The practice of Conscious Leadership is gaining a foothold in the business world. Unlike mindless or unconscious action, it requires bringing full awareness and intention to all interactions, getting off auto-pilot or recognising when it clicks back in and cultivating the tools to bring oneself back into the driver’s seat.

What would happen if we truly internalised the notion that we make history every single day? What if we blurred the artificial lines between the past and the future because our constructions amid the timescale of the natural world really unfold along a continuum? What could become possible if we understood that ‘history’ is more than the study of just what came ‘before’ since the present generates yesterday and tomorrow simultaneously? What would it take to be as deliberately included in our past as we aim to be in our future? It is well within our power to be proactive as we conjure and offer a more thoughtful and perhaps useful legacy on the altar of a future we will never see.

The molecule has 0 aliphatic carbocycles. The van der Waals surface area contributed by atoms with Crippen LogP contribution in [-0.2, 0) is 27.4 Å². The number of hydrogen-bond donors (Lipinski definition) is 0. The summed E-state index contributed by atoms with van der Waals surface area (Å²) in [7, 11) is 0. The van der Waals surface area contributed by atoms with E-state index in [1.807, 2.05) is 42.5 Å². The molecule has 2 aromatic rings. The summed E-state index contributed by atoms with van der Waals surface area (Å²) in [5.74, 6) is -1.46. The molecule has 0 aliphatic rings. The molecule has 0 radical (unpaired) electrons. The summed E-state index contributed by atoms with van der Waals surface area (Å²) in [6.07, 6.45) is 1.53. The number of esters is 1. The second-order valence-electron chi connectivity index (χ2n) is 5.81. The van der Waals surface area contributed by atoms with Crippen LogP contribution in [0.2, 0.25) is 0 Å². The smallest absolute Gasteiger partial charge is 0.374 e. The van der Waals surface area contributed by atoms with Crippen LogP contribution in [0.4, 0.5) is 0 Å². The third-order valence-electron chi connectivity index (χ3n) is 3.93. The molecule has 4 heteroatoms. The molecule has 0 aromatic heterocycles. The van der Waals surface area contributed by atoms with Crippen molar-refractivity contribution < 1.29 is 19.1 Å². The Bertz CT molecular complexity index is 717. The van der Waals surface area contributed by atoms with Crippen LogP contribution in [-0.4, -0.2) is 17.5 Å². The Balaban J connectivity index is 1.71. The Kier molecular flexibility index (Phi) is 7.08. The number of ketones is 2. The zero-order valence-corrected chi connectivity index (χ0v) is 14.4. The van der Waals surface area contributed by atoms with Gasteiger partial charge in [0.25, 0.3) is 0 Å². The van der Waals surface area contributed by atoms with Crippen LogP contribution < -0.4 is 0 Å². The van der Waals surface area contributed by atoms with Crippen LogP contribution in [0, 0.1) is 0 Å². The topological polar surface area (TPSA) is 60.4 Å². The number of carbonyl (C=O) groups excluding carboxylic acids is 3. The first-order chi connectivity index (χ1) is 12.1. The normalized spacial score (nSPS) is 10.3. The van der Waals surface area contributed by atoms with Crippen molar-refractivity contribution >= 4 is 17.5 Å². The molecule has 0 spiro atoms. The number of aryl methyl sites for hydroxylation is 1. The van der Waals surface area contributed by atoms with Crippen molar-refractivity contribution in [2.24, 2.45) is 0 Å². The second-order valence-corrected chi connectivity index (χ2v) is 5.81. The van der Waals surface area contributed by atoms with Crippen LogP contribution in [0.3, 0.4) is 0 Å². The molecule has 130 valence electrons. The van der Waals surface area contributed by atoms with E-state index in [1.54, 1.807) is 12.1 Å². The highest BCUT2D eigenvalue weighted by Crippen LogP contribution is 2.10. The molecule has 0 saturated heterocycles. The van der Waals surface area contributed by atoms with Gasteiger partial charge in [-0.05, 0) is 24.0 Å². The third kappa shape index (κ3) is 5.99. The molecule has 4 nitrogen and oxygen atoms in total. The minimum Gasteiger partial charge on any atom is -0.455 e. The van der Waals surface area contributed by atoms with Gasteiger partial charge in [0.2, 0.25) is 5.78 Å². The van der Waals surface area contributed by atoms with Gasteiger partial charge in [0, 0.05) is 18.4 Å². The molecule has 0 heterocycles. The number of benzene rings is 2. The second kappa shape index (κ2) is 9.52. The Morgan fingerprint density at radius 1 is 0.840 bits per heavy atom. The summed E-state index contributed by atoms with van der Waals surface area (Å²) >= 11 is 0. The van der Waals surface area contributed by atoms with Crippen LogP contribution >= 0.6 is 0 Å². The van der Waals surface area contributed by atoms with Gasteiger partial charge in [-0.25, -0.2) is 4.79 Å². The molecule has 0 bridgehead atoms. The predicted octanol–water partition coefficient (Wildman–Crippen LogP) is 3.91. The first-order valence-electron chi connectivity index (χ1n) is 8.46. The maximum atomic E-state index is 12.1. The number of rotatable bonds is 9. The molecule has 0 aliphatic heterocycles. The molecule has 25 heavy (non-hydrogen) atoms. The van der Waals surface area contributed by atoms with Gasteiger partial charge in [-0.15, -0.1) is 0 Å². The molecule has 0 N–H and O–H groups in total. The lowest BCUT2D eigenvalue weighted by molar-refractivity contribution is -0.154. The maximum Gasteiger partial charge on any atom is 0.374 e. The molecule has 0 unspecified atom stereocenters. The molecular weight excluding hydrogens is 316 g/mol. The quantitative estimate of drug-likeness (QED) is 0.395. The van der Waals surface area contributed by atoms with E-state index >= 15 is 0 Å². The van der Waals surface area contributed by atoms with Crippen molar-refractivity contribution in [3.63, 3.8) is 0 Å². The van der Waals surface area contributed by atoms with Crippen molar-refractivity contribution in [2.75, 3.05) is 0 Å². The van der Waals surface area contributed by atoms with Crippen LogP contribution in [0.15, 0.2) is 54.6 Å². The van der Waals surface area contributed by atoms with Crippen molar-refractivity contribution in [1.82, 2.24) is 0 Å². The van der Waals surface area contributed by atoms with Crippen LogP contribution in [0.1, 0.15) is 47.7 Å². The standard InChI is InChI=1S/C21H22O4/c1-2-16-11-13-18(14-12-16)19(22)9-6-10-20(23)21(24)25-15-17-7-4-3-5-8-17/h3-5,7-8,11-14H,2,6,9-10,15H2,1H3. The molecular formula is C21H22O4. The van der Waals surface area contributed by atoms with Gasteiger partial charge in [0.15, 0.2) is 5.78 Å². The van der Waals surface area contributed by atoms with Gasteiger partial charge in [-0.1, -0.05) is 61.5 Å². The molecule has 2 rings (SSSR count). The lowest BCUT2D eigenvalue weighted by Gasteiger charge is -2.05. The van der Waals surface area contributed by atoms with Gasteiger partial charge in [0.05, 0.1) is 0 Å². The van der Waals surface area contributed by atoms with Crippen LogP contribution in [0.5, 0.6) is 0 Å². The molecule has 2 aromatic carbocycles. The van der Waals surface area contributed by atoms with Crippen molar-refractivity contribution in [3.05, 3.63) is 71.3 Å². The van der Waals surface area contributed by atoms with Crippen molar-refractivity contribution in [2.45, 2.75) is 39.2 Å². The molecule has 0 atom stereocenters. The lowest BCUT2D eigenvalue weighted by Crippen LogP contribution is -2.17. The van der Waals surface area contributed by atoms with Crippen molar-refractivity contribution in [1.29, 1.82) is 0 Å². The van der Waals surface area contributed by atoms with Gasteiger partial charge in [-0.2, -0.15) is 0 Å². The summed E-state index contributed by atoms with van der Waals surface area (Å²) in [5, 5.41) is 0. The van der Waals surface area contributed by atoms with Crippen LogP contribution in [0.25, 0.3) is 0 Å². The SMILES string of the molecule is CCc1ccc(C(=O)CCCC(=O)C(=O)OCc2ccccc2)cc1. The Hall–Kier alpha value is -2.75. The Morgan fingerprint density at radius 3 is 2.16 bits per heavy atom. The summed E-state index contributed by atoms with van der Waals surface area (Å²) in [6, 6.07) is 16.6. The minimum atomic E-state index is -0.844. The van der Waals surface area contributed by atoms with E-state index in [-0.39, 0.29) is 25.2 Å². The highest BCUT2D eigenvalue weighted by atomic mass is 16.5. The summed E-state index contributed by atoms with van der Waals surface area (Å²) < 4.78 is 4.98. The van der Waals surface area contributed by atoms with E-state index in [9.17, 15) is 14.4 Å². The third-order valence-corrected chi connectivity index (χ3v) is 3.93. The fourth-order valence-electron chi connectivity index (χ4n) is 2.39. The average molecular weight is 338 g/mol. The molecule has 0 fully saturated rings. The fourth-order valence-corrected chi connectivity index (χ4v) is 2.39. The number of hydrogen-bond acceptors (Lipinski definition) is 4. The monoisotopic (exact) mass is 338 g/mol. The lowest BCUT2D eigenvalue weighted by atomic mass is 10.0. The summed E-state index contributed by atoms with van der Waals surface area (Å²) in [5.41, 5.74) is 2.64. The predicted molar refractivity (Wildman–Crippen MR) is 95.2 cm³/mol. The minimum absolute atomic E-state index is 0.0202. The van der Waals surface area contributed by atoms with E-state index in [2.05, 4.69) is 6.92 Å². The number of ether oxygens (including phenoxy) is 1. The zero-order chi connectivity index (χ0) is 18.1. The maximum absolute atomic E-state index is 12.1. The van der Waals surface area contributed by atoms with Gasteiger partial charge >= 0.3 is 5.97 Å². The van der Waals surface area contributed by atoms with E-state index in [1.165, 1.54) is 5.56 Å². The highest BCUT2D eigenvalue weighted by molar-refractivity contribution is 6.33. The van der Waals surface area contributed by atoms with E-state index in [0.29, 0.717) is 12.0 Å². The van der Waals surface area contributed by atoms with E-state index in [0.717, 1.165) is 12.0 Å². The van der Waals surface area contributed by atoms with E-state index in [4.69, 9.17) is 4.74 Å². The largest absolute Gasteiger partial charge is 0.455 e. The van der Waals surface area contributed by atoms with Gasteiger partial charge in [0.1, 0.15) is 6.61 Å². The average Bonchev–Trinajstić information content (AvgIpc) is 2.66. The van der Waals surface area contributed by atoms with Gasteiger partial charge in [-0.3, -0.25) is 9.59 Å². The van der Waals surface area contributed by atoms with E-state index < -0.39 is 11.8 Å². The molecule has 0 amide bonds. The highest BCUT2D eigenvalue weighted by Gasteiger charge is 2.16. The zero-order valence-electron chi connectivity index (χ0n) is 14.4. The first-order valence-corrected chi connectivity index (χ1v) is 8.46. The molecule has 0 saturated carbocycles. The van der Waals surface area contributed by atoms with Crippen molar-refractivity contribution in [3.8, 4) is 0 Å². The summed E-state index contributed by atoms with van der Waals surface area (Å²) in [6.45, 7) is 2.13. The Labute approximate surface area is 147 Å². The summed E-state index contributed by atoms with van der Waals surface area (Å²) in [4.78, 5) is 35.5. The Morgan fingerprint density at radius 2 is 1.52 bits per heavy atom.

Shaping what becomes our heritage is part of being a responsible futurist, something perhaps too many today claim as an expertise. The RSA was founded even before the US, committed to enriching society through ideas and action since 1754, with a robust archive full of information from its 260 year history, including contributions from members such notables as Dickens, Faraday and Marx. “Preserving our past, recording our present and inspiring our future.” is as suitable and central a motto for the foundation of education and prosperity, at a personal or societal level. If we are to transcend the ‘pandemic personas’ with which we are all now becoming too familiar, saving stories and artifacts might just act as a steadying meditation on how humanity is connected across time and space. If the historical record reflects our modern values, biases and power dynamics, what choices might we make now when we have the ability to intentionally invite many more to the table? Start here, with your story, as we crowdsource our legacy.

Kaz Brecher is an innovation strategist and practitioner, a human-centered design thinker, and a complex systems problem-solver. As the daughter of rocket scientists, Kaz founded Curious Catalyst to transform inquiry into impact, for individuals, teams, organizations and ecosystems.